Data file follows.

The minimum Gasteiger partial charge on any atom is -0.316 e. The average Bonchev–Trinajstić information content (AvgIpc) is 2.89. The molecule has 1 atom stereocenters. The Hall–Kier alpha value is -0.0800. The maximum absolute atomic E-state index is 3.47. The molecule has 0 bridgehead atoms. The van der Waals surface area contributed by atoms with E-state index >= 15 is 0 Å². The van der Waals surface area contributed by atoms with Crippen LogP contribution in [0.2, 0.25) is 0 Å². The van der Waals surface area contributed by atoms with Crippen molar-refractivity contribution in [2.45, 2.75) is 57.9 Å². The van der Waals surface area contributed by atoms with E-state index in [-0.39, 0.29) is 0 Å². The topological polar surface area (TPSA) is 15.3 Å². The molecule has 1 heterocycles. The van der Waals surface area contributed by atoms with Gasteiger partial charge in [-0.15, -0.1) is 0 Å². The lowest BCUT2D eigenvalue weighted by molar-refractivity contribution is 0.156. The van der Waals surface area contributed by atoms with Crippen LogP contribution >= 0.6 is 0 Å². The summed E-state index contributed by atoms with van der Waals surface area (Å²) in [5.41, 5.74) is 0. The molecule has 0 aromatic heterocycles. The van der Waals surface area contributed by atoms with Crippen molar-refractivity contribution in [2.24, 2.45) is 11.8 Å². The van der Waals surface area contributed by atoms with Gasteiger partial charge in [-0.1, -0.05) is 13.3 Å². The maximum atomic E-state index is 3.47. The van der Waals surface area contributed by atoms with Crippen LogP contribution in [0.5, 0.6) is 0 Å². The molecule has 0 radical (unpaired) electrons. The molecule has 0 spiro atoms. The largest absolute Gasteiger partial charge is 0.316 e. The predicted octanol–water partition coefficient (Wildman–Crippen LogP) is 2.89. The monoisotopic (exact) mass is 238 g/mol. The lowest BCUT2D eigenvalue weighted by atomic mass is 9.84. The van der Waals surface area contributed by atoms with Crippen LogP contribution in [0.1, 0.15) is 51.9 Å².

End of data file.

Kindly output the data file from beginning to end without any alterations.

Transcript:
The minimum Gasteiger partial charge on any atom is -0.316 e. The average Bonchev–Trinajstić information content (AvgIpc) is 2.89. The molecule has 1 atom stereocenters. The Hall–Kier alpha value is -0.0800. The maximum absolute atomic E-state index is 3.47. The molecule has 0 bridgehead atoms. The van der Waals surface area contributed by atoms with E-state index >= 15 is 0 Å². The van der Waals surface area contributed by atoms with Crippen LogP contribution in [0.2, 0.25) is 0 Å². The van der Waals surface area contributed by atoms with Crippen molar-refractivity contribution in [2.45, 2.75) is 57.9 Å². The van der Waals surface area contributed by atoms with E-state index in [-0.39, 0.29) is 0 Å². The topological polar surface area (TPSA) is 15.3 Å². The molecule has 1 heterocycles. The van der Waals surface area contributed by atoms with Gasteiger partial charge in [-0.15, -0.1) is 0 Å². The lowest BCUT2D eigenvalue weighted by molar-refractivity contribution is 0.156. The van der Waals surface area contributed by atoms with Crippen LogP contribution >= 0.6 is 0 Å². The summed E-state index contributed by atoms with van der Waals surface area (Å²) in [5.41, 5.74) is 0. The molecule has 0 aromatic heterocycles. The van der Waals surface area contributed by atoms with Crippen molar-refractivity contribution in [2.24, 2.45) is 11.8 Å². The van der Waals surface area contributed by atoms with Gasteiger partial charge in [-0.1, -0.05) is 13.3 Å². The maximum atomic E-state index is 3.47. The van der Waals surface area contributed by atoms with Crippen LogP contribution in [0.5, 0.6) is 0 Å². The molecule has 0 radical (unpaired) electrons. The molecule has 0 spiro atoms. The largest absolute Gasteiger partial charge is 0.316 e. The predicted octanol–water partition coefficient (Wildman–Crippen LogP) is 2.89. The monoisotopic (exact) mass is 238 g/mol. The lowest BCUT2D eigenvalue weighted by atomic mass is 9.84. The van der Waals surface area contributed by atoms with Crippen LogP contribution in [0.1, 0.15) is 51.9 Å².